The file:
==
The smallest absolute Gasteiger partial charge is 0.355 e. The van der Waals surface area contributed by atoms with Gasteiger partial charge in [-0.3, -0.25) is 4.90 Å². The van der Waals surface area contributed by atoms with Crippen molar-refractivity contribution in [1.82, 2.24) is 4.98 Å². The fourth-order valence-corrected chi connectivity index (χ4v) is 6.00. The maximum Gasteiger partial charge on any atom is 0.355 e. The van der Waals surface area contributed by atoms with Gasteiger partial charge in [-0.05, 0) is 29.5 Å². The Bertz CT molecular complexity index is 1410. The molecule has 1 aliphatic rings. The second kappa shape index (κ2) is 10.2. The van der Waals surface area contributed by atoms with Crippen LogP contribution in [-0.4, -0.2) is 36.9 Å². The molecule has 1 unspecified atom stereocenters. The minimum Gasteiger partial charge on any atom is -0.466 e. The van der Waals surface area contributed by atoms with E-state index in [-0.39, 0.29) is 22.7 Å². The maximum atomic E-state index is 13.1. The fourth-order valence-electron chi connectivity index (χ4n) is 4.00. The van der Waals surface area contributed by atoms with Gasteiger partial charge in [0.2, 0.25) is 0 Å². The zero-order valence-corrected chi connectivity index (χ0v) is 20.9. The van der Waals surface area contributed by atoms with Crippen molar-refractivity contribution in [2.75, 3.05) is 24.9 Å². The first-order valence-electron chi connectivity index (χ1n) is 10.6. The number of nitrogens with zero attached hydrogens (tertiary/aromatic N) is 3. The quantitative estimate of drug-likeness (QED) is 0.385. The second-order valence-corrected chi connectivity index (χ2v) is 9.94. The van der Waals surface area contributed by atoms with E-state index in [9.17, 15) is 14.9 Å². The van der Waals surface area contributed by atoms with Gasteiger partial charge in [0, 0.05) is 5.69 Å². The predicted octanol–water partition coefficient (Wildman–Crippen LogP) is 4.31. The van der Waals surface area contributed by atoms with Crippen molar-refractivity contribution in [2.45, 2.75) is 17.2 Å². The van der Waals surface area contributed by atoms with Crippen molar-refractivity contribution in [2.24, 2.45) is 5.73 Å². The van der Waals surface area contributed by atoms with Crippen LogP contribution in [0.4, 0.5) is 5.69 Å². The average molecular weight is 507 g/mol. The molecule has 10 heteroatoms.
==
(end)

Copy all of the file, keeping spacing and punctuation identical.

The smallest absolute Gasteiger partial charge is 0.355 e. The van der Waals surface area contributed by atoms with Gasteiger partial charge in [-0.3, -0.25) is 4.90 Å². The van der Waals surface area contributed by atoms with Crippen molar-refractivity contribution in [1.82, 2.24) is 4.98 Å². The fourth-order valence-corrected chi connectivity index (χ4v) is 6.00. The maximum Gasteiger partial charge on any atom is 0.355 e. The van der Waals surface area contributed by atoms with Gasteiger partial charge in [-0.05, 0) is 29.5 Å². The Bertz CT molecular complexity index is 1410. The molecule has 1 aliphatic rings. The second kappa shape index (κ2) is 10.2. The van der Waals surface area contributed by atoms with Crippen LogP contribution in [-0.4, -0.2) is 36.9 Å². The molecule has 1 unspecified atom stereocenters. The minimum Gasteiger partial charge on any atom is -0.466 e. The van der Waals surface area contributed by atoms with E-state index in [-0.39, 0.29) is 22.7 Å². The maximum atomic E-state index is 13.1. The fourth-order valence-electron chi connectivity index (χ4n) is 4.00. The van der Waals surface area contributed by atoms with Gasteiger partial charge in [0.2, 0.25) is 0 Å². The zero-order valence-corrected chi connectivity index (χ0v) is 20.9. The van der Waals surface area contributed by atoms with Crippen molar-refractivity contribution in [2.75, 3.05) is 24.9 Å². The first-order valence-electron chi connectivity index (χ1n) is 10.6. The number of nitrogens with zero attached hydrogens (tertiary/aromatic N) is 3. The quantitative estimate of drug-likeness (QED) is 0.385. The second-order valence-corrected chi connectivity index (χ2v) is 9.94. The van der Waals surface area contributed by atoms with E-state index in [9.17, 15) is 14.9 Å². The van der Waals surface area contributed by atoms with Gasteiger partial charge in [0, 0.05) is 5.69 Å². The predicted octanol–water partition coefficient (Wildman–Crippen LogP) is 4.31. The van der Waals surface area contributed by atoms with Crippen molar-refractivity contribution in [2.45, 2.75) is 17.2 Å². The van der Waals surface area contributed by atoms with Crippen molar-refractivity contribution in [2.24, 2.45) is 5.73 Å². The van der Waals surface area contributed by atoms with Crippen LogP contribution in [0.4, 0.5) is 5.69 Å². The average molecular weight is 507 g/mol. The molecule has 10 heteroatoms.